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The only thing that sucks more than this robotic vacuum is its security measures

The security flaw could allow someone to take over the device’s 360-degree camera remotely.

diqee vacuum security
Image: Diqee

Researchers at Positive Technologies have discovered vulnerabilities affecting the Dongguan Diqee 360 lineup of robotic vacuum cleaners. The security flaw could allow someone to take over the device’s 360-degree camera remotely, according to TechCrunch.

According to the researchers, the remote code vulnerability, known as CVE-2018-10987, can give an attacker who obtains the device’s MAC address system admin privileges. The security hole is contained within the REQUEST_SET_WIFIPASSWD function and exploiting it requires authentication, though a default username and password combo is common (admin/888888).

These vacuum cleaners are equipped with a Wi-Fi a 360-degree camera for a mode known as “dynamic monitoring” that turns the machine into a home surveillance device.

As TechCrunch explains,

The researchers suspect that the vulnerability in the in Dongguan Diqee 360 robotic vacuum model might affect other products sharing the video module including outdoor surveillance video cameras, smart doorbells and DVRs. Diqee also manufactures vacuums sold under other brands as well and researchers suspect that those devices would also be affected by the vulnerability.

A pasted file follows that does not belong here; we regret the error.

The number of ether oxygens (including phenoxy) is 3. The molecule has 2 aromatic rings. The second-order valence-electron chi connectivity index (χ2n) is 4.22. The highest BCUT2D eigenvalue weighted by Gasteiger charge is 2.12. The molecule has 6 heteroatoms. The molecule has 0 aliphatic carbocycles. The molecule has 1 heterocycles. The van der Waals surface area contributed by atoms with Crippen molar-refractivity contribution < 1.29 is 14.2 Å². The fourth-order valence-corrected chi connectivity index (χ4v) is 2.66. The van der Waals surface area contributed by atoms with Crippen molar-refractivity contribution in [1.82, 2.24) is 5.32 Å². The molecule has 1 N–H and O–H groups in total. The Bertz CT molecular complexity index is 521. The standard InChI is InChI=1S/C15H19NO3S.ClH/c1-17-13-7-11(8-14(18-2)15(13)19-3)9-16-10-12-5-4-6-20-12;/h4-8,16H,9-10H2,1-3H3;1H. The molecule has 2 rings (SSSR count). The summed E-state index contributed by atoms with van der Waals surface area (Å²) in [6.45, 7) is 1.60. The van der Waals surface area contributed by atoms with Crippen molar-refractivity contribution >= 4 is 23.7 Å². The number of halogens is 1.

Positive Technologies also discovered another vulnerability affecting the vacuum cleaner model. CVE-2018-10988 requires physical access through the SD card slot to compromise the machine.

Although the organization did contact Diqee about both issues, no fix has yet been issued.

With any IoT device, privacy and security is always a concern. iRobot’s Roomba has had similar concerns brought up over the years, but nothing anywhere near this level (side note – see this detailed Roomba review series here)

Positive Technologies Cybersecurity Lead Leigh-Anne Galloway concludes,

Like any other IoT device, these robot vacuum cleaners could be marshalled into a botnet for DDoS attacks, but that’s not even the worst-case scenario, at least for owners.

Since the vacuum has Wi-Fi, a webcam with night vision, and smartphone-controlled navigation, an attacker could secretly spy on the owner and even use the vacuum as a ‘microphone on wheels’ for maximum surveillance potential.

If you own one of these robots, your best bet is to turn off Wi-Fi on the device until a bug fix is released. Otherwise, you’re setting yourself up to some risk.

Have you ever had a camera in your home hacked? What did you do about it? 

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